Banks in the United States are starting to pay higher interest rates on large and corporate accounts, while American consumers are still barely paid pennies in interest. The average interest rate paid by a bank checking account today is 0.04% or four cents for every $100 in deposits. To put that into perspective, in order to get $10,000 in interest you would have to deposit $25 million. That makes it absolutely impossible for the average depositor to make any money from depositing their cash at a bank.
US and European Bank Policies Diverging
This trend towards paying higher interest rates is exactly the opposite of what has been happening in Europe, where the introduction of negative rates by the European Central Bank and the Swiss National Bank spurred many banks to start charging fees to large accountholders. Negative interest rates meant that the central banks were charging commercial banks to hold reserves at the central bank, meaning that large account holders were actually costing the commercial banks money.
In our fractional reserve banking system, banks prefer to see most of their deposits coming from smaller depositors rather than larger institutions. Because banks only keep a small percentage of deposits on hand and loan the rest out, it only takes a small percentage of deposits to be withdrawn to make the bank insolvent. For instance, if a bank only keeps 3% of deposits on hand yet 5% of deposits are demanded withdrawal, the bank has insufficient cash on hand to cover those withdrawal requests and has to deny those withdrawals or go out of business.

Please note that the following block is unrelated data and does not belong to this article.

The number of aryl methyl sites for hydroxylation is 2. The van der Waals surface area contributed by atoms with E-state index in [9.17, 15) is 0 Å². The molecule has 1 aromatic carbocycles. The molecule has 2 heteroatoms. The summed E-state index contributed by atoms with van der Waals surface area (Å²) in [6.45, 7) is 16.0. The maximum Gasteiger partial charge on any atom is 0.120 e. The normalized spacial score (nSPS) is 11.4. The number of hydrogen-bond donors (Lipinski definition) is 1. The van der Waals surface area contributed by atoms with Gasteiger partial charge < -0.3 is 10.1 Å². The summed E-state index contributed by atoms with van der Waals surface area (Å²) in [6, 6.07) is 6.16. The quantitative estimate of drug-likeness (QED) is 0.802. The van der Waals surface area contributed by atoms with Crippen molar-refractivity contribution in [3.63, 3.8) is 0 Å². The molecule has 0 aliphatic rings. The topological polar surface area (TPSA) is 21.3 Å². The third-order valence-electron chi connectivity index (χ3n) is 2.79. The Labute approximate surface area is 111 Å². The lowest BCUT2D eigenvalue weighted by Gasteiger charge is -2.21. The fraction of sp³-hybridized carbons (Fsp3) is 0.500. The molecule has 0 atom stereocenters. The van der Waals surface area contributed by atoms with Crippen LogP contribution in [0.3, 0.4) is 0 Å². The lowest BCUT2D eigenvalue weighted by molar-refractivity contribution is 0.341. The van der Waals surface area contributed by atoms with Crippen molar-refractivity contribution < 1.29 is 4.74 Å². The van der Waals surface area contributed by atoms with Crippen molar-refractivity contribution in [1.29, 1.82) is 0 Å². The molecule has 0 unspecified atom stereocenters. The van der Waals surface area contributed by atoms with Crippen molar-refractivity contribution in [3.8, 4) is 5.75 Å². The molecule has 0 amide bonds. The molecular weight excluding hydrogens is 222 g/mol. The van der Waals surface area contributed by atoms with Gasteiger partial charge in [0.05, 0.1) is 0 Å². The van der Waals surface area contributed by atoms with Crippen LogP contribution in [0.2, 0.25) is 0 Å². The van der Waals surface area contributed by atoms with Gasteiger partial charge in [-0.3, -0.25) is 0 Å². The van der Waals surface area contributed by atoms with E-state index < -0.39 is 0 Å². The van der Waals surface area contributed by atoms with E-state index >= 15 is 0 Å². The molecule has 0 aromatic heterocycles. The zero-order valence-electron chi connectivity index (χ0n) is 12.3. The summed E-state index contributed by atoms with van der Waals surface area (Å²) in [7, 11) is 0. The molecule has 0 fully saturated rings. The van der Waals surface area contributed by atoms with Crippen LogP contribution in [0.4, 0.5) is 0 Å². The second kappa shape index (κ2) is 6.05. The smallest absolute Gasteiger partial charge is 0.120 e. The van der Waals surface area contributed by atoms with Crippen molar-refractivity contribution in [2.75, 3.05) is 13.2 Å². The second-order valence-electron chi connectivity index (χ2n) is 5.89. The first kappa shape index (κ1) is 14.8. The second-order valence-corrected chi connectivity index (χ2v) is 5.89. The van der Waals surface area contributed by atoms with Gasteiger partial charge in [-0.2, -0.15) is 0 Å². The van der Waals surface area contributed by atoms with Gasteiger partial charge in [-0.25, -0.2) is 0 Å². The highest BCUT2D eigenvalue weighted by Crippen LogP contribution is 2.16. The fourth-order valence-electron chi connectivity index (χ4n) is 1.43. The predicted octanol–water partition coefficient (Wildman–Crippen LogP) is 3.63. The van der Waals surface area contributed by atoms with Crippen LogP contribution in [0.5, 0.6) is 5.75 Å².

Because most bank depositors have very small balances in their accounts, large depositors make up a greater percentage of total deposit amounts and thus can have a major effect on a bank’s ability to operate. When interest rates were low, banks tried to discourage large depositors because of their potential effects on the bank’s operations. Now that interest rates have started to rise, banks are starting to compete for their business by offering them higher interest rates. That’s a bid to keep their business and keep them from withdrawing their funds, switching over to a competitor, and impeding the bank’s ability to do business.
Larger Depositors Carry More Weight
Again, because the large deposits of those account holders can make or break a bank, banks are starting to fall over themselves to keep their business. Smaller depositors such as the average consumer don’t have that same effect. Threatening to close your $30,000 checking or savings account doesn’t carry the same weight as an institutional investor threatening to withdraw $3 billion in funds.
Because larger and institutional account holders have staff and procedures in place to switch banks easily, the cost of switching isn’t as much to them as it is to average Americans, who have to shut down one account, open up another, and take hours of time away from their jobs to do that. Large, institutional, and corporate accounts are hot money ready to move at a moment’s notice, so banks are trying to keep their business.
Until and unless Main Street depositors are able or willing to act collectively to move their funds, banks won’t offer to pay them more interest. At least for right now, nothing short of a threatened bank run seems likely to get banks’ attention. So as the Federal Reserve continues to raise interest rates, average bank depositors are unlikely to see any benefit in the form of additional interest paid into their accounts.